As soon as title passed, they set to work. They constructed a “cat-proof fence” around the property, cut trails, planted bird friendly shrubs, built seats, observation shelters, bird baths, a caretaker’s cottage and other amenities. Stones from the property were gathered to make rustic gate posts containing nest holes, walls and a fireplace for a room in the cottage which was to serve as the place for the Connecticut Audubon Society to hold their meetings. They dredged out a pond which was fed by several springs and in early October the pond attracted a Black-bellied Plover, its first record. On October 16, 1914, Birdcraft Sanctuary was opened to the public.
Wright’s original plan was to have the sanctuary be a refuge for birds but also to serve an educational purpose, to allow the public in to observe them and to hold children’s classes. It became so popular with nearly 1,000 visitors in the first month, that the birds disappeared. The next meeting of the Board was a depressing affair. What to do? The public proved unschooled in the ways of bird watching. They rushed about in squads and the children were impatient, playing tag and hide and seek. This was the fall. What would spring be like when the birds were trying to nest? The Board of Governors decided to limit admission and require some sort of qualification for entry, but a different solution soon became evident.
People began bringing in dead birds that they found and wanted to learn about them. The caretaker they had hired, Frank Novak, was not only a gifted birder but also a taxidermist and he stuffed the donated specimens so they could be displayed. After a few weeks of seeing how eager the public was to learn from the mounted specimens it became clear that the best way to introduce people to the birds was to teach identification from the mounts.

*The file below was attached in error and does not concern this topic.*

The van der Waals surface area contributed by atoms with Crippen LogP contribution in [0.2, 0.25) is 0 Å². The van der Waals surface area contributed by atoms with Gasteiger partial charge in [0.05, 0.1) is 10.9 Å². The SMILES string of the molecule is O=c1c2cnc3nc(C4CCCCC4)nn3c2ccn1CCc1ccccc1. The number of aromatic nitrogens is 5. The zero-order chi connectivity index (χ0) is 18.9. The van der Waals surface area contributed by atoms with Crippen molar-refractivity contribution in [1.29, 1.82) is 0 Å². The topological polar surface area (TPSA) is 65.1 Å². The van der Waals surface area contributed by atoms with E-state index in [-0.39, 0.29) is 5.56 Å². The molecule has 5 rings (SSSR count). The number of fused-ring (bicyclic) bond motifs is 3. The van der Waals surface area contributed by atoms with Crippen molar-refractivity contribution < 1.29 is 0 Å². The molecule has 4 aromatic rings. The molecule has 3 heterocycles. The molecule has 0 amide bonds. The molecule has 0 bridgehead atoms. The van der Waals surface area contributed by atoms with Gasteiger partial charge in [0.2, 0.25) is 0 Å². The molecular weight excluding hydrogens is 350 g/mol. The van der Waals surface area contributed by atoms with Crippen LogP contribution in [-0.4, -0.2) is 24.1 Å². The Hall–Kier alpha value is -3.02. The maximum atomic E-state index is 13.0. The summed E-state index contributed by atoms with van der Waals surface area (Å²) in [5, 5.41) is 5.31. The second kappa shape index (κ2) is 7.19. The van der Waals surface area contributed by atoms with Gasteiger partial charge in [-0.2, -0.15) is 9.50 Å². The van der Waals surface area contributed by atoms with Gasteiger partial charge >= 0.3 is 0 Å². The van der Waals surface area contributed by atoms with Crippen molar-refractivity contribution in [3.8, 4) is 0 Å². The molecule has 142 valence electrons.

They planned a one room museum, 25 x 16 feet, constructed in the same style as the cottage. The walls would have seasonal dioramas populated with the smaller birds that would be seen locally at each season of the year. Larger birds would be displayed on shelves over the dioramas. Again Annie Burr Jennings provided the funding. Work began in late November 1914. A talented board member painted the backgrounds for the dioramas, the accessories for the foregrounds were found objects from the area; portions of fences, small shrubs, etc. Frank Novak mounted the appropriate specimens in life-like poses and they were placed in the dioramas. They decided not to clutter the scenes with name labels and Frank Novak (who had come initially as a construction worker) was to become guide and curator, sharing his vast knowledge of birds, nesting strategies and food preferences.
The museum opened in March and was an instant success. By July 1, 1,300 people had visited, ranging in skill from professional ornithologists to eager school children. Wright also visited the schools and was a familiar sight lugging smaller versions of the dioramas, back and forth from the museum. Nesting was undisturbed as visitors viewed the birds from the museum or in carefully monitored groups with 52 nests discovered that first year.